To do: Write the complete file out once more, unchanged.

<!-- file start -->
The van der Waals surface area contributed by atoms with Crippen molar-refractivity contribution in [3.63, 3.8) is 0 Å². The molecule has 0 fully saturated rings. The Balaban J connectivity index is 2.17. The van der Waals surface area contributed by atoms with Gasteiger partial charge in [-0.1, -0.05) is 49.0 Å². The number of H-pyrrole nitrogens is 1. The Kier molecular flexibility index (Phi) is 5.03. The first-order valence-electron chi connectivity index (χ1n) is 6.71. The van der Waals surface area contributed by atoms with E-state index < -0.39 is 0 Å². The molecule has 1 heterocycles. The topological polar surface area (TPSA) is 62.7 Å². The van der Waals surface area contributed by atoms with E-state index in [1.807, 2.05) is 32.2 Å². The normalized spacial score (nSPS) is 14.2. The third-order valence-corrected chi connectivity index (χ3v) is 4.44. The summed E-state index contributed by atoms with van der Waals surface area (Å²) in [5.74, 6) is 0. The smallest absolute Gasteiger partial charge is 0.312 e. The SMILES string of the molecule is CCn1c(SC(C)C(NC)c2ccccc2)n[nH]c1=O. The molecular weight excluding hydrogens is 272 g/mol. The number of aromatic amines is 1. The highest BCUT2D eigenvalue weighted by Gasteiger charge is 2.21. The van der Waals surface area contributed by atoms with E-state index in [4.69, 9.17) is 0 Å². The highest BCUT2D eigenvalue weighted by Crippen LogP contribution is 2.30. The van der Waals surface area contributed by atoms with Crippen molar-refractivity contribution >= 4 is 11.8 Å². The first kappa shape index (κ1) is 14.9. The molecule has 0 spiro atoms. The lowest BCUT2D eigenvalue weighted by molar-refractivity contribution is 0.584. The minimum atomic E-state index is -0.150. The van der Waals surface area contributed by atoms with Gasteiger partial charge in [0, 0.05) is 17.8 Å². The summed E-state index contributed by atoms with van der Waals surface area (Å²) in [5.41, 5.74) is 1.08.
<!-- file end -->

The van der Waals surface area contributed by atoms with Crippen molar-refractivity contribution in [3.63, 3.8) is 0 Å². The molecule has 0 fully saturated rings. The Balaban J connectivity index is 2.17. The van der Waals surface area contributed by atoms with Gasteiger partial charge in [-0.1, -0.05) is 49.0 Å². The number of H-pyrrole nitrogens is 1. The Kier molecular flexibility index (Phi) is 5.03. The first-order valence-electron chi connectivity index (χ1n) is 6.71. The van der Waals surface area contributed by atoms with E-state index < -0.39 is 0 Å². The molecule has 1 heterocycles. The topological polar surface area (TPSA) is 62.7 Å². The van der Waals surface area contributed by atoms with E-state index in [1.807, 2.05) is 32.2 Å². The normalized spacial score (nSPS) is 14.2. The third-order valence-corrected chi connectivity index (χ3v) is 4.44. The summed E-state index contributed by atoms with van der Waals surface area (Å²) in [5.74, 6) is 0. The smallest absolute Gasteiger partial charge is 0.312 e. The SMILES string of the molecule is CCn1c(SC(C)C(NC)c2ccccc2)n[nH]c1=O. The molecular weight excluding hydrogens is 272 g/mol. The number of aromatic amines is 1. The highest BCUT2D eigenvalue weighted by Gasteiger charge is 2.21. The van der Waals surface area contributed by atoms with E-state index in [4.69, 9.17) is 0 Å². The highest BCUT2D eigenvalue weighted by Crippen LogP contribution is 2.30. The van der Waals surface area contributed by atoms with Crippen molar-refractivity contribution >= 4 is 11.8 Å². The first kappa shape index (κ1) is 14.9. The molecule has 0 spiro atoms. The lowest BCUT2D eigenvalue weighted by molar-refractivity contribution is 0.584. The minimum atomic E-state index is -0.150. The van der Waals surface area contributed by atoms with Gasteiger partial charge in [0, 0.05) is 17.8 Å². The summed E-state index contributed by atoms with van der Waals surface area (Å²) in [5.41, 5.74) is 1.08.